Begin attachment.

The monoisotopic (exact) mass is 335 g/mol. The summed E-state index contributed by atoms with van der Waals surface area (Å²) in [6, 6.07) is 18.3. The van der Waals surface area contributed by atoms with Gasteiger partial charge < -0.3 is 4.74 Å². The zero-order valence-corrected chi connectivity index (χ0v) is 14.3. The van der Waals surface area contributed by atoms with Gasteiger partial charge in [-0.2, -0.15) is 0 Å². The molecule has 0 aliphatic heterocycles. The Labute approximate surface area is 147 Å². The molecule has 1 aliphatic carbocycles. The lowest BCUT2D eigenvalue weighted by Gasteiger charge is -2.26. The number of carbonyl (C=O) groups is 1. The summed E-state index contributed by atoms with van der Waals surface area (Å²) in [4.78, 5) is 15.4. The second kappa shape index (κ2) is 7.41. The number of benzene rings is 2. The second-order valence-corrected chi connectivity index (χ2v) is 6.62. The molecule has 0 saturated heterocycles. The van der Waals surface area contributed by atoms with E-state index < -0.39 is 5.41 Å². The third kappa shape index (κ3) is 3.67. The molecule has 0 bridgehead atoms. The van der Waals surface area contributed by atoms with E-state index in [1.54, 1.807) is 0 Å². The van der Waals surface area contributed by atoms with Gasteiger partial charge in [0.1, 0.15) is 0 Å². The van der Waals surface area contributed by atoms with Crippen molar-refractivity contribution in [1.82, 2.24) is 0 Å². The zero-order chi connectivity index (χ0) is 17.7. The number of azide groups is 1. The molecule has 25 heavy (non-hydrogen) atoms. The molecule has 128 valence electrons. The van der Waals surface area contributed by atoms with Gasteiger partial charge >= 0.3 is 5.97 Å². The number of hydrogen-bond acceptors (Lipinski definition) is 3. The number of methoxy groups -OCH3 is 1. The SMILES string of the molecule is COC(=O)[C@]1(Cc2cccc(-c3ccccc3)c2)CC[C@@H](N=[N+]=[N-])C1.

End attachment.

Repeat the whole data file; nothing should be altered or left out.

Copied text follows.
The monoisotopic (exact) mass is 335 g/mol. The summed E-state index contributed by atoms with van der Waals surface area (Å²) in [6, 6.07) is 18.3. The van der Waals surface area contributed by atoms with Gasteiger partial charge < -0.3 is 4.74 Å². The zero-order valence-corrected chi connectivity index (χ0v) is 14.3. The van der Waals surface area contributed by atoms with Gasteiger partial charge in [-0.2, -0.15) is 0 Å². The molecule has 0 aliphatic heterocycles. The Labute approximate surface area is 147 Å². The molecule has 1 aliphatic carbocycles. The lowest BCUT2D eigenvalue weighted by Gasteiger charge is -2.26. The number of carbonyl (C=O) groups is 1. The summed E-state index contributed by atoms with van der Waals surface area (Å²) in [4.78, 5) is 15.4. The second kappa shape index (κ2) is 7.41. The number of benzene rings is 2. The second-order valence-corrected chi connectivity index (χ2v) is 6.62. The molecule has 0 saturated heterocycles. The van der Waals surface area contributed by atoms with E-state index < -0.39 is 5.41 Å². The third kappa shape index (κ3) is 3.67. The molecule has 0 bridgehead atoms. The van der Waals surface area contributed by atoms with E-state index in [1.54, 1.807) is 0 Å². The van der Waals surface area contributed by atoms with Gasteiger partial charge in [0.1, 0.15) is 0 Å². The van der Waals surface area contributed by atoms with Crippen molar-refractivity contribution in [1.82, 2.24) is 0 Å². The zero-order chi connectivity index (χ0) is 17.7. The number of azide groups is 1. The molecule has 25 heavy (non-hydrogen) atoms. The molecule has 128 valence electrons. The van der Waals surface area contributed by atoms with Gasteiger partial charge >= 0.3 is 5.97 Å². The number of hydrogen-bond acceptors (Lipinski definition) is 3. The number of methoxy groups -OCH3 is 1. The SMILES string of the molecule is COC(=O)[C@]1(Cc2cccc(-c3ccccc3)c2)CC[C@@H](N=[N+]=[N-])C1.